2
$\begingroup$

I'm assuming a game of Russian Roulette where you have a gun with 1 bullet and six chambers, and two people playing.

The rules are:

  1. You must shoot at least once on your turn.

  2. After shooting once, you can continue shooting as many times as you want until you decide to pass it to the other player.

  3. Whoever gets shot loses (obviously?)

  4. The chamber is spun once at the start of the game and the shots are taken in order from there without spinning. If the bullet is chamber 4 whoever shoots 4th will lose.

What are the optimal strategies for player 1 and player 2? Is it possible to figure this out or are there too many variables?

How about just for the first move? How many times should Player 1 shoot before passing it for an optimal chance at winning?

$\endgroup$
3
  • $\begingroup$ If the chamber chosen is random every shot then the optimal strategy should be obvious. Is there more to this game? Do you use each chamber in order until the bullet is fired? The optimal strategy will be the same but this detail matters for a proof given. $\endgroup$
    – Hugh
    Nov 12, 2016 at 21:05
  • $\begingroup$ @Hugh I was thinking of an in-order type game. As in, you put the bullet in the gun, spin the chamber and then never spin the chamber again. So if it's in the 4th chamber, whoever shoots the fourth shot is guaranteed to die. $\endgroup$ Nov 12, 2016 at 21:39
  • $\begingroup$ You might have seen it but there is also a paragraph on probability on the Wikipedia page en.wikipedia.org/wiki/Russian_roulette What I found interesting is the fact that due to gravity the round tends to end up in the bottom position after spinning the barrel. That tells you that if you are player 1 you could/should take more than one shot. $\endgroup$
    – Stefan
    Jan 18, 2018 at 5:02

2 Answers 2

5
$\begingroup$

What are the optimal strategies for player 1 and player 2? How many times should Player 1 shoot before passing it for an optimal chance at winning?

Once the barrel is spun, the position of the bullet is fixed, which means that there is a $\frac{1}{6}$ probability to be shot at turn number $i$, $i \in [|1,6|]$. As a result, the optimal strategy for player 1 and player 2 is to shoot only once on their turn. Following this strategy, the probability that player 1 wins is the same as the probability that player 2 wins, i.e. $0.5$, regardless of who starts.

$\endgroup$
5
  • $\begingroup$ If you are correct (and I bet you are) and I'm understanding you correctly (I'm not clear on the notation with vertical bars), I find it very counterintuitive that the probability would not increase with every passing round. $\endgroup$ Nov 13, 2016 at 20:33
  • $\begingroup$ @AntoniParellada regarding the notation with vertical bars: math.stackexchange.com/a/875294/24265 $\endgroup$ Nov 13, 2016 at 20:58
  • $\begingroup$ If the barrel of the gun (I don't know about guns, but...) is spun just once, the first time around the $\Pr(\text{firing})=1/6$. However, if the first person is lucky and the gun doesn't go off, the barrel advances automatically to the next chamber, leaving behind an empty slot, doesn't it? My guess would be, then, that the guy (or girl) going in second place has now a $\Pr(\text{firing})=1/5$. After five rounds without firing the probability of dying for the unfortunate player pulling the trigger for the sixth time would be $1$. But this is not what you are saying, is it? $\endgroup$ Nov 13, 2016 at 21:10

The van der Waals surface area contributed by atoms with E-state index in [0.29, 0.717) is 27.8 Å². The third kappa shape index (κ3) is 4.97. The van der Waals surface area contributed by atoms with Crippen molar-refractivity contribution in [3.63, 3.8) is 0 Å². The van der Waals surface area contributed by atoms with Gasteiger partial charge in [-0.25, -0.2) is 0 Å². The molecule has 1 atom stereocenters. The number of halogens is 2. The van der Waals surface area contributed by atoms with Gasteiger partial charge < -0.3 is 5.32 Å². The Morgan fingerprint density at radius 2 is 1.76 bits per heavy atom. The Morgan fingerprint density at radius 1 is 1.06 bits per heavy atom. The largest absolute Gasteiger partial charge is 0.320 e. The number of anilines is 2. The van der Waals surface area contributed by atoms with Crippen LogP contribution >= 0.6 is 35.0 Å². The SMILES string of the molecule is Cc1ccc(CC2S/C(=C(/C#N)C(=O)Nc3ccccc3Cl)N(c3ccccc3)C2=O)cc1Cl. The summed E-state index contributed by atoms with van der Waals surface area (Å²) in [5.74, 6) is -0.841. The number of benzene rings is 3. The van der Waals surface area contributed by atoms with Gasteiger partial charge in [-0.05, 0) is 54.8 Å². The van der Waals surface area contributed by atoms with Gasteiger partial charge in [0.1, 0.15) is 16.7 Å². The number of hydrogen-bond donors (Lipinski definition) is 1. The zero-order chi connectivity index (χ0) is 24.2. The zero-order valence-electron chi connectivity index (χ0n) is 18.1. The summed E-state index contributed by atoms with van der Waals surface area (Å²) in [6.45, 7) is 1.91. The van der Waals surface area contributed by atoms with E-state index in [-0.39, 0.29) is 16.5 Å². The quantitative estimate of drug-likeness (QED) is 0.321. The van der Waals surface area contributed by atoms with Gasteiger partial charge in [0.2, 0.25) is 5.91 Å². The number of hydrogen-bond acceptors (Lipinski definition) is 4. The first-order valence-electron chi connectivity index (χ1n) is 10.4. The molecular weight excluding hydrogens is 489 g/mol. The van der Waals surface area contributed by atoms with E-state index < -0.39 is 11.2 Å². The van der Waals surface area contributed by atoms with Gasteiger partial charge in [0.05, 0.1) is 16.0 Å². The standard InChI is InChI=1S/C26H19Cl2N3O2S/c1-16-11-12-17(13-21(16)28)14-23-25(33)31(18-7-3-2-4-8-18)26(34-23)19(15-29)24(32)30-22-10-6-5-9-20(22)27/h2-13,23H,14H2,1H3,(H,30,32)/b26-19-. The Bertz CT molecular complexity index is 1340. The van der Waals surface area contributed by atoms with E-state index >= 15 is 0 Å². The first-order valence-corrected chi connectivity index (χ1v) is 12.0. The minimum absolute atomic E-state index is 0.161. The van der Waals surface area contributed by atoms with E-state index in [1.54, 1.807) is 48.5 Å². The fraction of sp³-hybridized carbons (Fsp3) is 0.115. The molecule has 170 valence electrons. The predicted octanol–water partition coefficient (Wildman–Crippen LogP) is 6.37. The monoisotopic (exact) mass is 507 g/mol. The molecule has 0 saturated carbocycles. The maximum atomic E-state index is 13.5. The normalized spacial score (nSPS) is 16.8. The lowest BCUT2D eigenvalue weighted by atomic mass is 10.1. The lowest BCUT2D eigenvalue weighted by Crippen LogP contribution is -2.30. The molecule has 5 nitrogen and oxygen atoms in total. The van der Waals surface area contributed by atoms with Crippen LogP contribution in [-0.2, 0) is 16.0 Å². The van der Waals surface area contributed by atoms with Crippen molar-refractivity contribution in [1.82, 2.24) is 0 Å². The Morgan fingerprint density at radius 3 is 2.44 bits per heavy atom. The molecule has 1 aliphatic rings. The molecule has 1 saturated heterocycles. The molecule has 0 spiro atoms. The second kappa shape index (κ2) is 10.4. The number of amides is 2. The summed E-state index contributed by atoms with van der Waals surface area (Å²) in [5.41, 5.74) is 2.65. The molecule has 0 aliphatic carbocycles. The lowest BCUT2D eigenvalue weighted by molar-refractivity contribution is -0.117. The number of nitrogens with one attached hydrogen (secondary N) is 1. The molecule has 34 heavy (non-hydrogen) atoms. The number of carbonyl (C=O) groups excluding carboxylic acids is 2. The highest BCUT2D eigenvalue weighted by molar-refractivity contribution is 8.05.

• 1
    $\begingroup$ Kindly, I am able to "convince" myself more easily (I know the answer is obvious) following the reasoning in this answer, which can be tweaked ever so slightly for this question. I sense there is a subtlety in your answer that I am missing. $\endgroup$ Nov 13, 2016 at 22:12
  • 1
    $\begingroup$ What Franck is saying is there is a $\frac{1}{6}$ probability to be shot on turn $i$ as the bullet goes into one of the positions in the barrel with equal probability and the position of the bullet in the barrel completely determines on which turn someone will be shot. I believe you are thinking in terms of conditional probabilities i.e. the probability of being shot on turn 2 given you were not shot on turn 1. $\endgroup$
    – rwolst
    Nov 18, 2016 at 14:43
2
$\begingroup$

Here is an equivalent game:

There is a stack of 6 cards. The top card has the number 1, the second has the number 2, and so on through the bottom card, which has the number 6.

The rules are:

  1. You must take at least one card on your turn.
  2. After taking one card, you can continue taking as many cards as you want until you decide to pass your turn to the other player.
  3. After all cards are taken, a 6-sided die is rolled. Whoever holds the corresponding card loses.

There is only one difference between this game and the Russian roulette game. In this game, the losing card is not revealed until after all cards have been chosen; in the Russian roulette game, the losing chamber is revealed immediately when that chamber is chosen. But this doesn't matter for choosing a strategy, because none of the choices matter any more once the losing card/chamber has been taken.

In the card game, the probability of losing is clearly proportional to the number of cards taken, so the winning strategy is simply to take as few cards as possible.

This means that the winning strategy for both games is:

  • If there are an even number of cards/chambers remaining, take only one card/shot.
  • If there are an odd number of cards/chambers remaining, take either one or two cards/shots; it makes no difference.
$\endgroup$

Your Answer

By clicking “Post Your Answer”, you agree to our terms of service, privacy policy and cookie policy

Not the answer you're looking for? Browse other questions tagged or ask your own question.